Texas A&M University School of Engineering Medicine (EnMed) first-year students Hannah Bass and Alex Ramos had their peer-reviewed abstracts accepted for the International Association of Medical Science Educators (IAMSE) annual conference scheduled for June 2022 in Denver.
“Our EnMed students are producing exceptional work,” says Ian V. J. Murray, Ph.D., instructional associate professor. “Not only are our students learning, but they are making valuable contributions to the body of knowledge that will be of importance to future students, physicians and health professionals.”
Bass’ research, titled “Evaluation of Clinical Reasoning from Novices to Experts Using the Illness Script Method: A Pilot Study,” quantifies the clinical reasoning skills using a modified script concordance test. The test converts difficult to measure clinical reasoning skills into a quantifiable demonstrable activity and compares the concordance between novice (students) and experts (clinicians). Still, the test potentially allows students to develop and evaluate their clinical illness scripts earlier in pre-clerkship training.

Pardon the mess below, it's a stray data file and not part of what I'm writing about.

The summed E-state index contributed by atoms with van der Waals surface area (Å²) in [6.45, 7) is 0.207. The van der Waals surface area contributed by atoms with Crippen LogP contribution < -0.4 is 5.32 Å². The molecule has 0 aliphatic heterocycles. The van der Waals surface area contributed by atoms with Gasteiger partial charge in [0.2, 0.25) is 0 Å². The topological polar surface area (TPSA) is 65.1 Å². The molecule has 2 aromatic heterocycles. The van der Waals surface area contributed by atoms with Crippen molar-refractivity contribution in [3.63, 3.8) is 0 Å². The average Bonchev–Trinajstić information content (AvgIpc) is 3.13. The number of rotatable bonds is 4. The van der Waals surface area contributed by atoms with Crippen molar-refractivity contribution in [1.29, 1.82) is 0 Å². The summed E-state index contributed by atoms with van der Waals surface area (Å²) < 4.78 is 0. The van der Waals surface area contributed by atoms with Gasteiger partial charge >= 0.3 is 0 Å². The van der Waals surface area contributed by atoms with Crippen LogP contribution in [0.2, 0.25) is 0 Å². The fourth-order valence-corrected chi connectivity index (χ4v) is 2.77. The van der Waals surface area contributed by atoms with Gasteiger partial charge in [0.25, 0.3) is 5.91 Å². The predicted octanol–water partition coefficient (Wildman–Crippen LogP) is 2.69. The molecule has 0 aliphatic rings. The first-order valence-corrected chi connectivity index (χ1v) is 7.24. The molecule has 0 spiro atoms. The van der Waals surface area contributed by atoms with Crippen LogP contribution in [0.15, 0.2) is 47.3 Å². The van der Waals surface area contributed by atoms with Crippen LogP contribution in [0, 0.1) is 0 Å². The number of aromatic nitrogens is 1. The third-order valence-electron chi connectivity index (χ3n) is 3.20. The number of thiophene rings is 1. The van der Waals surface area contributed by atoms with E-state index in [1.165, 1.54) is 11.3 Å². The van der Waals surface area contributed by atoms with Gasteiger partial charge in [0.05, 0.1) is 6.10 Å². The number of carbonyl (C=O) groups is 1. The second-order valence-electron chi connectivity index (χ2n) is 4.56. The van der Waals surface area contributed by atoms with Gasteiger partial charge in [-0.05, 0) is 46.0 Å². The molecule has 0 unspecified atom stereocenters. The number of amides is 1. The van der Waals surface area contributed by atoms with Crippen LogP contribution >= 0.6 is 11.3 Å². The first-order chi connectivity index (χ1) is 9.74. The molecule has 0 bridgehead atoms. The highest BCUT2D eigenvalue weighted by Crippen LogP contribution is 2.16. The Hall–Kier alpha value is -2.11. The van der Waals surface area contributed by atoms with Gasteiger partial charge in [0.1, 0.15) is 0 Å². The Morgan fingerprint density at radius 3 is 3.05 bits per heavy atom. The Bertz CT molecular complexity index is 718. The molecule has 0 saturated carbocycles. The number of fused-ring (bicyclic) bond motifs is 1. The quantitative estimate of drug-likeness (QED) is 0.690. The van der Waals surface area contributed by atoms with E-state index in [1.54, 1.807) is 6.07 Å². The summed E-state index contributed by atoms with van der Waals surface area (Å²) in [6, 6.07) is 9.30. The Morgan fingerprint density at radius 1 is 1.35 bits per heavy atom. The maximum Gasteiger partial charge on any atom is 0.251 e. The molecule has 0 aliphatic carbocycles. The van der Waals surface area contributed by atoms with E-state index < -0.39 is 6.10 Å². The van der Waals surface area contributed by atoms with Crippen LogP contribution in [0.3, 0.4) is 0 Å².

Ramos’ study, “Student-Contributed Content for Experiential Active Learning: A Pilot Study,” involves prototyping teaching materials within a small group of students and faculty. This quality control of the activity and collaboration between faculty and students allows for the final learning activity to identify and fill knowledge gaps. Such prototyping can increase faculty adoption of innovative teaching methods, such as using non-medical devices to explain difficult concepts in medical physiology. Researchers piloted a prototype using an electrocardiogram and pulse oximetry device for teaching cardiovascular physiology concepts.